This video explores the possibility that dogs experience episodic memory.
Like dogs, cats also tend to remember things that help them survive. For example, cats have excellent memories for hunting. They also do well on memory tests that involve remembering where food is hidden, or which bowls they have eaten out of previously. However, studies show that cat memories tend to decline with age. Furthermore, cats’ working memories can be surprisingly short when they don’t involve food.
On tasks that do involve food, though, cats are capable of long-term memory, emotional mapping, manipulation, using tools, figuring out the spatial configurations of mazes and puzzles, and, when stalking prey, executing planned schemes. All of these abilities require a pretty good memory. In fact, cat memories out-perform dog memories by about 200 times. While a dog’s memory span is about five minutes, a cat’s memory span is about 16 hours, but only if the memory benefits them. Cats’ long-term memories are stronger than their short-term memories. For this reason, cats tend to hold grudges, or remember someone they don’t like for a long time.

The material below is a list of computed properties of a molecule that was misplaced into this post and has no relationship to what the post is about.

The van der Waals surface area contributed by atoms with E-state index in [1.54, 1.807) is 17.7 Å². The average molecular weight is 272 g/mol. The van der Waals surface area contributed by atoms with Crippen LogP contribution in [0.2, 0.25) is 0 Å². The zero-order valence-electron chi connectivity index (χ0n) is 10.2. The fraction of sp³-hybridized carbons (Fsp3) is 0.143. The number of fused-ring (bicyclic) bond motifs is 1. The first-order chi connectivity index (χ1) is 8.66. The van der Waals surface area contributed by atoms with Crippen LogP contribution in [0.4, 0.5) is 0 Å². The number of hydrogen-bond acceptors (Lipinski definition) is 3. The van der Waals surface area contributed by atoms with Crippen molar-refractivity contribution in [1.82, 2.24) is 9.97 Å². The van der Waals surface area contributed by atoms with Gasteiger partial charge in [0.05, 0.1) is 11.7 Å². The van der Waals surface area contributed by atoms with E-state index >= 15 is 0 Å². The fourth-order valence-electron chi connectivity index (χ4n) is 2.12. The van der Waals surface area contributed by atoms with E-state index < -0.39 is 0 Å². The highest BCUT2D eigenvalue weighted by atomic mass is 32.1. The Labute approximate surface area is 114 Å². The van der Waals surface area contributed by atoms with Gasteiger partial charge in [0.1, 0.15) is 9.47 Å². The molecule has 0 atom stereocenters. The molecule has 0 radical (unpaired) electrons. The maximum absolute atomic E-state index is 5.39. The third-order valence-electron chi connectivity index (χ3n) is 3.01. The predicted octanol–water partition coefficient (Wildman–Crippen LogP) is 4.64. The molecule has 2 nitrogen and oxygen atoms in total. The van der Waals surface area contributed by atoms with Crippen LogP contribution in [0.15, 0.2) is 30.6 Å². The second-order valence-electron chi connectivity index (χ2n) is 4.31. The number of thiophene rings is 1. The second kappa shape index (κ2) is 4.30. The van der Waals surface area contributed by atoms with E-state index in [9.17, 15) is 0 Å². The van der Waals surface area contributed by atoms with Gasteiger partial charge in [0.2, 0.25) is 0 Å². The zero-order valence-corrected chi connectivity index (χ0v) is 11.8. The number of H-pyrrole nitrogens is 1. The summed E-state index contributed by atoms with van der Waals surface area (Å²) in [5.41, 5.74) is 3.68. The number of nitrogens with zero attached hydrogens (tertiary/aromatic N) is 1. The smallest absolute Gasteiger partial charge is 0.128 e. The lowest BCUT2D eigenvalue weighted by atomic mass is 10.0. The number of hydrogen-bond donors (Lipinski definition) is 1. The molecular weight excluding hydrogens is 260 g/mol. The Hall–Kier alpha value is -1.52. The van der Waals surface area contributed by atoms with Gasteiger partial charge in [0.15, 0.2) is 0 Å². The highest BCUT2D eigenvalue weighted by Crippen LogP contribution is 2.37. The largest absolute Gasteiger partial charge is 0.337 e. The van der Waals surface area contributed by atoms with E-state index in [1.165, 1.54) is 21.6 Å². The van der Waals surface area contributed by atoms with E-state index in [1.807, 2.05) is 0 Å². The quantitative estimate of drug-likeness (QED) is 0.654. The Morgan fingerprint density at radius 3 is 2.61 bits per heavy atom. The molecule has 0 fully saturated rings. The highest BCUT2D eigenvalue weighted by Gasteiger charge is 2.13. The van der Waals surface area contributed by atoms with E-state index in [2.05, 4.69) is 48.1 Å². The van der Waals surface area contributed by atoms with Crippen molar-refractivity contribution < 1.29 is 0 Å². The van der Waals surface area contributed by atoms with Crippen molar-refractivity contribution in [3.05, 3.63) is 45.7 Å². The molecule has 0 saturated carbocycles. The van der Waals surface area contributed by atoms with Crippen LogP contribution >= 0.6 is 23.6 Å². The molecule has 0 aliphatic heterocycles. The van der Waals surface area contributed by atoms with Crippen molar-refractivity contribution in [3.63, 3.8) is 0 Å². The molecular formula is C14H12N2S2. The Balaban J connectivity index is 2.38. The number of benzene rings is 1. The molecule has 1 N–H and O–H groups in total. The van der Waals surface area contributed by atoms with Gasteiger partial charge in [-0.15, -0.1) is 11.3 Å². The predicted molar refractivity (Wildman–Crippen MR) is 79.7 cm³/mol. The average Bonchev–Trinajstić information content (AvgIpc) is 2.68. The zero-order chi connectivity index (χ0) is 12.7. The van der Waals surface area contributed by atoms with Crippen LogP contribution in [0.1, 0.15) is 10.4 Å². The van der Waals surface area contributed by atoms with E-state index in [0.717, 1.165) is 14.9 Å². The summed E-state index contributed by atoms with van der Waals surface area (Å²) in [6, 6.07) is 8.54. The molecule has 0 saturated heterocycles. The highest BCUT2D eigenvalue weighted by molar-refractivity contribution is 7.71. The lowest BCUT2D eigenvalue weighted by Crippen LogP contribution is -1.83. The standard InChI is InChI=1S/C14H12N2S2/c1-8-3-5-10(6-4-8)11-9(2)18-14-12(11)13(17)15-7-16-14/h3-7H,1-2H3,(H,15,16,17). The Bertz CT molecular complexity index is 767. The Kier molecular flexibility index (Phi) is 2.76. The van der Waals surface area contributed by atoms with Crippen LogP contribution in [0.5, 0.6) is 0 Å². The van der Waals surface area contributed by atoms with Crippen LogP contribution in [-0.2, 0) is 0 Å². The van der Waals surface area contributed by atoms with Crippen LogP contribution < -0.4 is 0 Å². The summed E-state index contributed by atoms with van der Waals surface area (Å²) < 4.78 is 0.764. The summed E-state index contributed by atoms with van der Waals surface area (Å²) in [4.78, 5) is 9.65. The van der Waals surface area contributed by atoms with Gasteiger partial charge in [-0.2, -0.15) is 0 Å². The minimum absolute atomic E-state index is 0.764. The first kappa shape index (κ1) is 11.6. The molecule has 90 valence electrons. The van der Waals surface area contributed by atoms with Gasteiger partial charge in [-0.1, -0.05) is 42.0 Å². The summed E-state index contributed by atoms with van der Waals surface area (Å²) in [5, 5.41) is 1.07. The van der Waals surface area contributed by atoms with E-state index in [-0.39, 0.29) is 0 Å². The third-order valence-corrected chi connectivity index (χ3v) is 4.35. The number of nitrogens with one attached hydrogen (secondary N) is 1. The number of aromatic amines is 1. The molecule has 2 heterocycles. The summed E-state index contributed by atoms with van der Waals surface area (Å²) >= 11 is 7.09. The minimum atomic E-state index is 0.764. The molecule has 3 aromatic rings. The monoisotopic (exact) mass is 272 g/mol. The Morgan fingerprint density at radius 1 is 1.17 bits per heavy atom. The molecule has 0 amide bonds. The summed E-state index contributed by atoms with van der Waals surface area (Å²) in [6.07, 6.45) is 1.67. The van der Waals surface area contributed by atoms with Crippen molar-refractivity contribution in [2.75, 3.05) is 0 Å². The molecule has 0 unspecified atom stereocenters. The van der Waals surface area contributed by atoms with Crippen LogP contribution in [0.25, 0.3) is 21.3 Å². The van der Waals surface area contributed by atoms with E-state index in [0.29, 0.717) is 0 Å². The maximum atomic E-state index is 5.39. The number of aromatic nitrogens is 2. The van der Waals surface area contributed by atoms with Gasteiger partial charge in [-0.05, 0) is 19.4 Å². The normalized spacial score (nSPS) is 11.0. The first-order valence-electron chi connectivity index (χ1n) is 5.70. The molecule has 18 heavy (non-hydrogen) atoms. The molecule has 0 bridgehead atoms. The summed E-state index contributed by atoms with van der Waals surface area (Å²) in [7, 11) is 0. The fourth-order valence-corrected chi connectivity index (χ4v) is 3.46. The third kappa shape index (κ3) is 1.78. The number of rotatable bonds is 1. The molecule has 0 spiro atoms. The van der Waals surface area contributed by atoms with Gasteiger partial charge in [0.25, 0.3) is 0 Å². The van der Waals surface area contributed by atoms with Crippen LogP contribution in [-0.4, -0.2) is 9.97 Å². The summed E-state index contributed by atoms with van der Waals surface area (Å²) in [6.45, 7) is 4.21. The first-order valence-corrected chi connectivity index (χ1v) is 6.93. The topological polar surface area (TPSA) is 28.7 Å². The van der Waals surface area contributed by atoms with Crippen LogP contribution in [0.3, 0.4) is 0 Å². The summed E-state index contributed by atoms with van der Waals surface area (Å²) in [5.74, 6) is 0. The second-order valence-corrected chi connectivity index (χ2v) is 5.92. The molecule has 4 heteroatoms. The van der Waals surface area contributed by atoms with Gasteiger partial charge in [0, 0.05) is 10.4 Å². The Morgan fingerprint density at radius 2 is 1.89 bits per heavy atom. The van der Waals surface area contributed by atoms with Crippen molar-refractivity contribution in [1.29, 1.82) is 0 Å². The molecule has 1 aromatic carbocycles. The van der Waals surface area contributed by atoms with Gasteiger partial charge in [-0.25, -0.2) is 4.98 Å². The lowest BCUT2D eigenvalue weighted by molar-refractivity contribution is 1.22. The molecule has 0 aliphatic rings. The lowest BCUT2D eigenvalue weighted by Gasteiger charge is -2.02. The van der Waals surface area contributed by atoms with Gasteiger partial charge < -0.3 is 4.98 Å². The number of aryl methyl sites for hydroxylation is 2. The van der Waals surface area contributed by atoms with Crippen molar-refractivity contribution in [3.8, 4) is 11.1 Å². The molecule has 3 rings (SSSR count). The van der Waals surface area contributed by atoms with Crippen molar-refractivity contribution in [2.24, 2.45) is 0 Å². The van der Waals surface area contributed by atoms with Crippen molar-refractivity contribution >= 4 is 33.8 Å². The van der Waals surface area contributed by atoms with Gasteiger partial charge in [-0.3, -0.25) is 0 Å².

However, it is important to keep in mind that our knowledge of animal memory is only based on behavior, as scientists cannot ask a dog or cat to describe what they remember or see inside their brains. Therefore, knowledge about dog and cat memories is always a layer removed.
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Talons that Teach: Raptors in Education
It can be a challenge to get kids to pay attention in school. That’s why many environmental educators use live raptors to get kids excited about nature. Jimmy might space out during math, but when a falcon is perched at the front of the room, you can bet he won’t miss a beat. Because they are exciting and engaging, raptors have made huge strides for environmental educators across the country. Plus, for many birds that are non-releasable, being part of education provides a rewarding form of enrichment.